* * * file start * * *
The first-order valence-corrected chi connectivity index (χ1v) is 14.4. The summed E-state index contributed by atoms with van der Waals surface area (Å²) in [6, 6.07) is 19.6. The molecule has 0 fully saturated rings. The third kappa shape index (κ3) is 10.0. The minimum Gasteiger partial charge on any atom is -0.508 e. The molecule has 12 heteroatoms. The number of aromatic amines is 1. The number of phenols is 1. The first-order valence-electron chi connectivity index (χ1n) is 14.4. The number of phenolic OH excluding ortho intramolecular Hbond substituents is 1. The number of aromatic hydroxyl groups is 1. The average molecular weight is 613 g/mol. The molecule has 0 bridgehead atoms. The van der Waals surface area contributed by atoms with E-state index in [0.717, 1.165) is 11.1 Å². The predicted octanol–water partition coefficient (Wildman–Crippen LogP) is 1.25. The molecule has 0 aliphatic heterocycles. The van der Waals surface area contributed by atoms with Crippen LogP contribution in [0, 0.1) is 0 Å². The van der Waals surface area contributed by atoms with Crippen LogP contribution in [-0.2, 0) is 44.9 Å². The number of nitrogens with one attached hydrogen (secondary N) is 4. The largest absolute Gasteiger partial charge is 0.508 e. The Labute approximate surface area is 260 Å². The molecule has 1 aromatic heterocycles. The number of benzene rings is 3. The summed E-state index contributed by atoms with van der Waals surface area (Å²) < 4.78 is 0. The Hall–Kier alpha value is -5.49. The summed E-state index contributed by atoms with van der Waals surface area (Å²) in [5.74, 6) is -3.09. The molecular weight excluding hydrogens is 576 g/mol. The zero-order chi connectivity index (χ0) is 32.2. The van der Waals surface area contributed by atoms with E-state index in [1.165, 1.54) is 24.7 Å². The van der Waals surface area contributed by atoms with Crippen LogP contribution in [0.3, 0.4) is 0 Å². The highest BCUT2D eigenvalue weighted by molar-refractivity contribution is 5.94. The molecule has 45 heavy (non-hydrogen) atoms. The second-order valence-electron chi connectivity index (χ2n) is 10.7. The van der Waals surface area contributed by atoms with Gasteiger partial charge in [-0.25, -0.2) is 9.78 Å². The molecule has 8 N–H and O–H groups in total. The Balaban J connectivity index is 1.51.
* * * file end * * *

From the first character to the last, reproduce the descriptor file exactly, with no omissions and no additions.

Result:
The first-order valence-corrected chi connectivity index (χ1v) is 14.4. The summed E-state index contributed by atoms with van der Waals surface area (Å²) in [6, 6.07) is 19.6. The molecule has 0 fully saturated rings. The third kappa shape index (κ3) is 10.0. The minimum Gasteiger partial charge on any atom is -0.508 e. The molecule has 12 heteroatoms. The number of aromatic amines is 1. The number of phenols is 1. The first-order valence-electron chi connectivity index (χ1n) is 14.4. The number of phenolic OH excluding ortho intramolecular Hbond substituents is 1. The number of aromatic hydroxyl groups is 1. The average molecular weight is 613 g/mol. The molecule has 0 bridgehead atoms. The van der Waals surface area contributed by atoms with E-state index in [0.717, 1.165) is 11.1 Å². The predicted octanol–water partition coefficient (Wildman–Crippen LogP) is 1.25. The molecule has 0 aliphatic heterocycles. The van der Waals surface area contributed by atoms with Crippen LogP contribution in [0, 0.1) is 0 Å². The van der Waals surface area contributed by atoms with Crippen LogP contribution in [-0.2, 0) is 44.9 Å². The number of nitrogens with one attached hydrogen (secondary N) is 4. The largest absolute Gasteiger partial charge is 0.508 e. The Labute approximate surface area is 260 Å². The molecule has 1 aromatic heterocycles. The number of benzene rings is 3. The summed E-state index contributed by atoms with van der Waals surface area (Å²) < 4.78 is 0. The Hall–Kier alpha value is -5.49. The summed E-state index contributed by atoms with van der Waals surface area (Å²) in [5.74, 6) is -3.09. The molecular weight excluding hydrogens is 576 g/mol. The zero-order chi connectivity index (χ0) is 32.2. The van der Waals surface area contributed by atoms with E-state index in [1.165, 1.54) is 24.7 Å². The van der Waals surface area contributed by atoms with Crippen LogP contribution in [0.3, 0.4) is 0 Å². The highest BCUT2D eigenvalue weighted by molar-refractivity contribution is 5.94. The molecule has 45 heavy (non-hydrogen) atoms. The second-order valence-electron chi connectivity index (χ2n) is 10.7. The van der Waals surface area contributed by atoms with Gasteiger partial charge in [-0.25, -0.2) is 9.78 Å². The molecule has 8 N–H and O–H groups in total. The Balaban J connectivity index is 1.51.